The characters, the bookish elements, the writing — all excellent. A gorgeous book with a heinous setting. I say setting because war is not really what the book is about. It’s a backdrop, sure, and hardly a page goes by without mention of it, but the book is about Liesel, about words.

My only complaint (and it’s a small one): The prologue doesn’t really fit the book. After I’d read the prologue, I was sort of dreading this book. But once I got past that, the story sucked me in and the pages flew by.

Although this book was first published in just 2006, I’d call it a classic. This is a book that will endure. If you haven’t read it yet, why not? Sure, it’s not exactly short, but it’s also a young adult book, so the pages fly by (well, the fact that it’s a great story helps that, too). You have no excuse. Read it.

I definitely want to read more of Zusak’s work — I’m particularly intrigued by his I Am the Messenger.

About the author
Markus Zusak lives in Sydney, Australia. Read an interview with Zusak at the Random House website.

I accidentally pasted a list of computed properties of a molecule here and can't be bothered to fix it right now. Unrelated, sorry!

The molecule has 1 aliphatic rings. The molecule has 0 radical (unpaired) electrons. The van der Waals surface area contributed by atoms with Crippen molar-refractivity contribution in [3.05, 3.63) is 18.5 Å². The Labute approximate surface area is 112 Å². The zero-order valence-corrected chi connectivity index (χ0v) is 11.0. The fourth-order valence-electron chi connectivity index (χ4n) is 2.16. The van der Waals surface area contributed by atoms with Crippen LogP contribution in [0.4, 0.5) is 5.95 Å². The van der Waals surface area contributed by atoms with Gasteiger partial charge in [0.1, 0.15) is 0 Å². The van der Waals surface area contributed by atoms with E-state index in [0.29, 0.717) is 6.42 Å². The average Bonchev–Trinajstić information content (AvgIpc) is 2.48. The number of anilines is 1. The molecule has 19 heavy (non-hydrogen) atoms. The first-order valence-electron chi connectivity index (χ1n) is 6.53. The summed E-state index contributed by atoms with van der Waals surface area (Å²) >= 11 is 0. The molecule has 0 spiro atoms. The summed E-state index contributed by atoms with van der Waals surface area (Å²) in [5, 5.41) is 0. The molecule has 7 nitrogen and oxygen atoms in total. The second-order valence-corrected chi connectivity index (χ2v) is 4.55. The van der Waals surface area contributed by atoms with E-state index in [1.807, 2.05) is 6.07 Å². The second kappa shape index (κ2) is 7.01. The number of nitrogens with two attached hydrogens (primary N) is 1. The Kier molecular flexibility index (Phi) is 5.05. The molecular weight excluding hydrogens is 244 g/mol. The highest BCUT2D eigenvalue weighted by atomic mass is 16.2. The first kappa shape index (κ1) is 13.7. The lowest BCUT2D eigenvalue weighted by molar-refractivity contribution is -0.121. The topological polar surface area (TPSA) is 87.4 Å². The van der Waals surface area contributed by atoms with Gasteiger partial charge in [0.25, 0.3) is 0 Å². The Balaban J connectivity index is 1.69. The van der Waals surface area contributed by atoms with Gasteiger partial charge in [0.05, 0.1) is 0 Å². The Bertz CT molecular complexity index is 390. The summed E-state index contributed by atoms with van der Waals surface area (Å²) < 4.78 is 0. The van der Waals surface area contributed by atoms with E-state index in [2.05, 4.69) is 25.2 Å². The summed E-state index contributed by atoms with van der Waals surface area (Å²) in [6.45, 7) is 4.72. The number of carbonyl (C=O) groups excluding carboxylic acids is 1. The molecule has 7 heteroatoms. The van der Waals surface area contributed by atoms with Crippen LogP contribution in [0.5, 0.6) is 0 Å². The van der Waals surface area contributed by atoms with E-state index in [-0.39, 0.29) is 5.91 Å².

Other reviews
Filling My Patch of Sky
Maw Books
So Many Books
At Home with Books
In the Shadow of Mt. TBR
Musings of a Bookish Kitty
A Chair, a Fireplace & and Tea Cozy
My Two Blessings
The Book Lady’s Blog
CaribousMom
Bibliofreakblog

Still want more reviews? Check out the Book Blogs Search Engine.

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My impetus for finally picking this book up was the Social Justice Challenge; the January theme has been religious freedom. It’s certainly not a stretch to see how this book fits that theme.

Social Justice Challenge